Rod Gragg “The Illustrated Gettysburg Reader”

July 3rd, 2013

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It was an audacious effort, and had it succeeded, the outcome of the Civil War could have been completely different.

Confederate General Robert E. Lee hoped that the Battle of Gettysburg, in the first week of July, 1863 would turn the tide and propel the South to victory.

One hundred and fifty years after the Battle of Gettysburg, that pivotal event comes alive again in historian Rod Gragg‘s book “The Illustrated Gettsburg Reader.”

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Gragg has assembled an eyewitness history of the Civil War’s greatest battle.

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Nathaniel Philbrick “Bunker Hill”

June 6th, 2013

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There comes a moment in every revolution, writes Nathaniel Philbrick, when neutrality is no longer an option.

In the American Revolution, the Battle of Bunker Hill may be that moment.

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Philbrick’s new book “Bunker Hill” puts the storied battle in sharp new relief, to underscore its importance in shaping the war that was just beginning and the new nation that would result.

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And while the book is filled with the “usual suspects” – Paul Revere, John Adams, Sam Adams – Philbrick also introduces us to a man who should be in that same pantheon, Dr. Joseph Warren, who may have done more than any other single patriot to choreographing the revolution.

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Kevin Phillips “1775”

February 1st, 2013

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1776 is such an iconic year in American history that it ends up overshadowing a year that may have been even more significant — 1775, says historian and bestselling author Kevin Phillips.

His book “1775” upends the conventional reading of the American Revolution and punctures the myth that 1776 was the watershed year of the revolution.

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Phillips carefully catalogs the events of 1775 that he says achieved a sweeping Patriot control of territory and local government that Britain was never able to overcome.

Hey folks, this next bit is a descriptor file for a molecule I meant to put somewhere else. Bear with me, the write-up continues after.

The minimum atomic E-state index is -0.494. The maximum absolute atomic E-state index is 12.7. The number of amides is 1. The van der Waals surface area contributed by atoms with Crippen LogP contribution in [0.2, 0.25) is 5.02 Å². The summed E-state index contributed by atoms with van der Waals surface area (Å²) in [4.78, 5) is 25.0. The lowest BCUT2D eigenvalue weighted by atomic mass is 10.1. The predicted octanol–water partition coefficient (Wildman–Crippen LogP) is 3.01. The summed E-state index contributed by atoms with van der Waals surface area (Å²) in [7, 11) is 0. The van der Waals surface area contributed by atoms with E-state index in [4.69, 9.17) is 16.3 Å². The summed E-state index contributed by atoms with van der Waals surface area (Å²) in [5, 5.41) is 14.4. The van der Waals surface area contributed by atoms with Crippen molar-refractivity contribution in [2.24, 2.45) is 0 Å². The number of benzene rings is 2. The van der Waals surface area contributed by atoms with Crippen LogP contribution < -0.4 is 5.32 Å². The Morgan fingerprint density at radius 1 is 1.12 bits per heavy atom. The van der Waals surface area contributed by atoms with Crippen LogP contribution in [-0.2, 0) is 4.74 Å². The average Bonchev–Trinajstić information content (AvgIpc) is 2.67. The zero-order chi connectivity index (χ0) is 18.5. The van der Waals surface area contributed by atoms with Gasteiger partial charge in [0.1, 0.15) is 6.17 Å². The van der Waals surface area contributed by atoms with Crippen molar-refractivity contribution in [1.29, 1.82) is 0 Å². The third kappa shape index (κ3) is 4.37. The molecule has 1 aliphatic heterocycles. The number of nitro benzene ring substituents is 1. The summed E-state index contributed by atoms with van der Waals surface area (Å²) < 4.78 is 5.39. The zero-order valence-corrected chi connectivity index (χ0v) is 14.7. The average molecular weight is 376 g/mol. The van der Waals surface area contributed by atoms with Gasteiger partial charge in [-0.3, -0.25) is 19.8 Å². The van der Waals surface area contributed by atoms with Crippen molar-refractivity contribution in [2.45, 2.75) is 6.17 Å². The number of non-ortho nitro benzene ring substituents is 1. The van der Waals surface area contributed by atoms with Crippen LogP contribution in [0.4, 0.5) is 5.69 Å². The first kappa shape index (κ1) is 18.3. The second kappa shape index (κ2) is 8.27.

By 1776, Phillips writes, it was too late for the British to regain control.

And his publisher says “1775” will revolutionize our understanding of America’s origins.

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Selden Edwards “The Lost Prince”

September 3rd, 2012

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A genuine sequel — one that picks right up where the previous book left off — is actually fairly rare. And Selden Edwards has written one.

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“The Lost Prince” is a followup to his 2008 bestseller “The Little Book,” in which a late 20th century rock musician suddenly, and inexplicably, found himself one day in 19th century Vienna, Austria.

“The Lost Prince” follows Eleanor Burden, who has recently returned to Boston from a momentous trip to Europe. And she has brought with her a journal, filled with often-vague instructions that she is to follow faithfully, for if she does, the reward will be fabulous.

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What’s in that journal? Eleanor believes she has advance knowledge of every major historical event to come during her lifetime.

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Robert Service “Spies and Commissars”

May 17th, 2012

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Robert  Service

Nearly a hundred years after the Bolshevik revolution that deposed Russia’s tsars and put Lenin in control of the nascent Soviet Union, new details are still coming out about how it all came about.

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British historian Robert Service has now dug deep into declassified documents to uncover secrets of the Russian revolution.

His book “Spies and Commissars” opens a new window on the varied personalities behind the revolt — and the westerners who tried everything they could think of to kill the Bolshevik movement in its infancy.

Listen to Robert Service

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